Despite being the carriers of the deadliest diseases known to humans like ebola, SARS, MERS, and even some precursor of COVID-19, bats rarely get sick or even get cancer. This has become the subject of increased research interest for scientists, as bats may hold the key to how we can combat pandemics and possibly how to treat deadly human diseases as well as slow aging.
One of the reasons why bats are impervious to deadly diseases, despite being hosts to them, may have something to do with their physiology and how they evolved. The fact that they are the only mammals that can fly may give us a hint to their extreme capabilities. Not only that, bats have long lifespans compared to other mammals, with some estimates going up as high as 200 years in human equivalents.
Scientists have now begun to receive heavy funding to research bats. From sequencing their genomes to studying their immune systems, many researchers have turned to bat biology for possible answers to pandemics, and possibly cancer although many say it will still be a long time before a cure for cancer or COVID-19 can be found in bats.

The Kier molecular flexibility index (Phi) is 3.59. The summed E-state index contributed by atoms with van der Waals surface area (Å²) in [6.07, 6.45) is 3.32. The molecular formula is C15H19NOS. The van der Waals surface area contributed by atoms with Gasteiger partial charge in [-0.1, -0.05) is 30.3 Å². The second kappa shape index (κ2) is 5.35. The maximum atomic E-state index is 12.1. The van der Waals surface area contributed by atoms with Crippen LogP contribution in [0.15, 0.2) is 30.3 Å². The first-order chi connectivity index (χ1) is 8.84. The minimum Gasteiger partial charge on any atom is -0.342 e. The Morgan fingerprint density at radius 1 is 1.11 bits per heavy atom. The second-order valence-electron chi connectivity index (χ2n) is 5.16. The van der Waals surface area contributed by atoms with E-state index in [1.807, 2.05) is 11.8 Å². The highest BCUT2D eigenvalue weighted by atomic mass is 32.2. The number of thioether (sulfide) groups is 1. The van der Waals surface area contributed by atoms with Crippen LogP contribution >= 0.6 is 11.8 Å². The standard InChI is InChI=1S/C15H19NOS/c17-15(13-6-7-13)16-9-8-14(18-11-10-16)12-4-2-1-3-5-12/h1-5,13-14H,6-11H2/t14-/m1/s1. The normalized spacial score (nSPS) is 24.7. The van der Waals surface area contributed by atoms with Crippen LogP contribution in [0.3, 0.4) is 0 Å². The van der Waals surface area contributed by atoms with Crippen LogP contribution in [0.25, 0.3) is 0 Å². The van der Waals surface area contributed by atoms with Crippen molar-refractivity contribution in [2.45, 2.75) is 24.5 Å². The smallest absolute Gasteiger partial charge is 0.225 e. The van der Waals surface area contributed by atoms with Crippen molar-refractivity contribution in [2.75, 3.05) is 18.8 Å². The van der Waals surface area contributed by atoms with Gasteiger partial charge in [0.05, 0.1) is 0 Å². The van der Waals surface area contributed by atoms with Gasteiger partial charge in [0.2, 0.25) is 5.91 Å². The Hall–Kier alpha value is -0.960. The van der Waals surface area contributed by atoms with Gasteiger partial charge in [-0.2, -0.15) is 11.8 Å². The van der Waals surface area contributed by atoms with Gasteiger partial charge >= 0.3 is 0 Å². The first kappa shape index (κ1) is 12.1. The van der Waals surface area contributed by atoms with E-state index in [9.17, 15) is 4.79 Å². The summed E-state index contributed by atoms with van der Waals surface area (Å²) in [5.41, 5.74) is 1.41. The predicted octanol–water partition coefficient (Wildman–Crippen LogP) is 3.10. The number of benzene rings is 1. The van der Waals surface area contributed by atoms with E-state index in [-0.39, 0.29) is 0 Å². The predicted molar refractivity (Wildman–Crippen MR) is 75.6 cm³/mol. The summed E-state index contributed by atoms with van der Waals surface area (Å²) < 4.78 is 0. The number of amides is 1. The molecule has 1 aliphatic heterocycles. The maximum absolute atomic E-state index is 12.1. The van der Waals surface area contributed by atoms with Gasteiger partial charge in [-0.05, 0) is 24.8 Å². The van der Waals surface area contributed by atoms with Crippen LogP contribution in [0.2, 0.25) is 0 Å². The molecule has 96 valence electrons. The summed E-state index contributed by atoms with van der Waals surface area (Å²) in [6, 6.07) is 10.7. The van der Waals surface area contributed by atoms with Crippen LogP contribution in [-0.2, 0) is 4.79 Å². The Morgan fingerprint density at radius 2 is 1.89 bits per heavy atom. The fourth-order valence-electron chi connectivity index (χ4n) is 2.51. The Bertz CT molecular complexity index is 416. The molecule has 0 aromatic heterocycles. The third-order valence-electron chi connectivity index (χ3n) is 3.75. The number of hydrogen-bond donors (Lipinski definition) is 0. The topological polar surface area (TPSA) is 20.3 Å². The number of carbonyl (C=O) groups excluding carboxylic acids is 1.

Although still in its infancy, research into bat biology has had a breakthrough when Dr. Thomas Zwaka, a stem cell researcher was able to turn bat tissue into pluripotent stem cells, which means they are capable of transforming into other kinds of cells.
(Video credit: Vox)